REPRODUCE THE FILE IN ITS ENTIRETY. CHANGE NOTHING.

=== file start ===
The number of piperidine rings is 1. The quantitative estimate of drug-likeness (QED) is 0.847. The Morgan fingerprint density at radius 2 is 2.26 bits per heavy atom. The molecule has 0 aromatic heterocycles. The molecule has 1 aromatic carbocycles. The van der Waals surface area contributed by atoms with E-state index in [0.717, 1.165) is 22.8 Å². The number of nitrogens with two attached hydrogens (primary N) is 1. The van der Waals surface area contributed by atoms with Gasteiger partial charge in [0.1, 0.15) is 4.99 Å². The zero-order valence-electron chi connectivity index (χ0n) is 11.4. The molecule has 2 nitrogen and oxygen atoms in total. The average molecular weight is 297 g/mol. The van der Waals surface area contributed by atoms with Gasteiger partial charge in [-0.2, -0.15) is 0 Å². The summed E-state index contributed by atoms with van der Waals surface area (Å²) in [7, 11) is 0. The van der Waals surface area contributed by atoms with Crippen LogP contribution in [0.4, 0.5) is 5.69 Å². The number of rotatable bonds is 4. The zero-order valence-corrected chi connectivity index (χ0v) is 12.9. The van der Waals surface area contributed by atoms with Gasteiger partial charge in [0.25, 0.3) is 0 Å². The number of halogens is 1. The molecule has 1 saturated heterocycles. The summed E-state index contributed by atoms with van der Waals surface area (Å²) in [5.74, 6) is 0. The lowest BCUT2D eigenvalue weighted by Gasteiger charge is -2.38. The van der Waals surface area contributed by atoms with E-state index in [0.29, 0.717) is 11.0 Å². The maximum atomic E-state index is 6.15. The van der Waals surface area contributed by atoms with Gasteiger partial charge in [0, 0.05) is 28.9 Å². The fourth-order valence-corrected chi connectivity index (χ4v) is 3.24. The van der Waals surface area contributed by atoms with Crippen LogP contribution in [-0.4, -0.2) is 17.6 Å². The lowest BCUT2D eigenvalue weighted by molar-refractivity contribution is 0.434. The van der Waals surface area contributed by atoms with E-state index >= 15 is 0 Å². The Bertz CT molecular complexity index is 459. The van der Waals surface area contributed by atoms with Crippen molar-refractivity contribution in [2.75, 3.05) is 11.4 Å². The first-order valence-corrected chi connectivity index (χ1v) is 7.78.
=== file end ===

The number of piperidine rings is 1. The quantitative estimate of drug-likeness (QED) is 0.847. The Morgan fingerprint density at radius 2 is 2.26 bits per heavy atom. The molecule has 0 aromatic heterocycles. The molecule has 1 aromatic carbocycles. The van der Waals surface area contributed by atoms with E-state index in [0.717, 1.165) is 22.8 Å². The number of nitrogens with two attached hydrogens (primary N) is 1. The van der Waals surface area contributed by atoms with Gasteiger partial charge in [0.1, 0.15) is 4.99 Å². The zero-order valence-electron chi connectivity index (χ0n) is 11.4. The molecule has 2 nitrogen and oxygen atoms in total. The average molecular weight is 297 g/mol. The van der Waals surface area contributed by atoms with Gasteiger partial charge in [-0.2, -0.15) is 0 Å². The summed E-state index contributed by atoms with van der Waals surface area (Å²) in [7, 11) is 0. The van der Waals surface area contributed by atoms with Crippen LogP contribution in [0.4, 0.5) is 5.69 Å². The number of rotatable bonds is 4. The zero-order valence-corrected chi connectivity index (χ0v) is 12.9. The van der Waals surface area contributed by atoms with Gasteiger partial charge in [0.25, 0.3) is 0 Å². The number of halogens is 1. The molecule has 1 saturated heterocycles. The summed E-state index contributed by atoms with van der Waals surface area (Å²) in [5.74, 6) is 0. The lowest BCUT2D eigenvalue weighted by Gasteiger charge is -2.38. The van der Waals surface area contributed by atoms with E-state index in [0.29, 0.717) is 11.0 Å². The maximum atomic E-state index is 6.15. The van der Waals surface area contributed by atoms with Gasteiger partial charge in [0, 0.05) is 28.9 Å². The fourth-order valence-corrected chi connectivity index (χ4v) is 3.24. The van der Waals surface area contributed by atoms with Crippen LogP contribution in [-0.4, -0.2) is 17.6 Å². The lowest BCUT2D eigenvalue weighted by molar-refractivity contribution is 0.434. The van der Waals surface area contributed by atoms with E-state index >= 15 is 0 Å². The Bertz CT molecular complexity index is 459. The van der Waals surface area contributed by atoms with Crippen molar-refractivity contribution in [2.75, 3.05) is 11.4 Å². The first-order valence-corrected chi connectivity index (χ1v) is 7.78.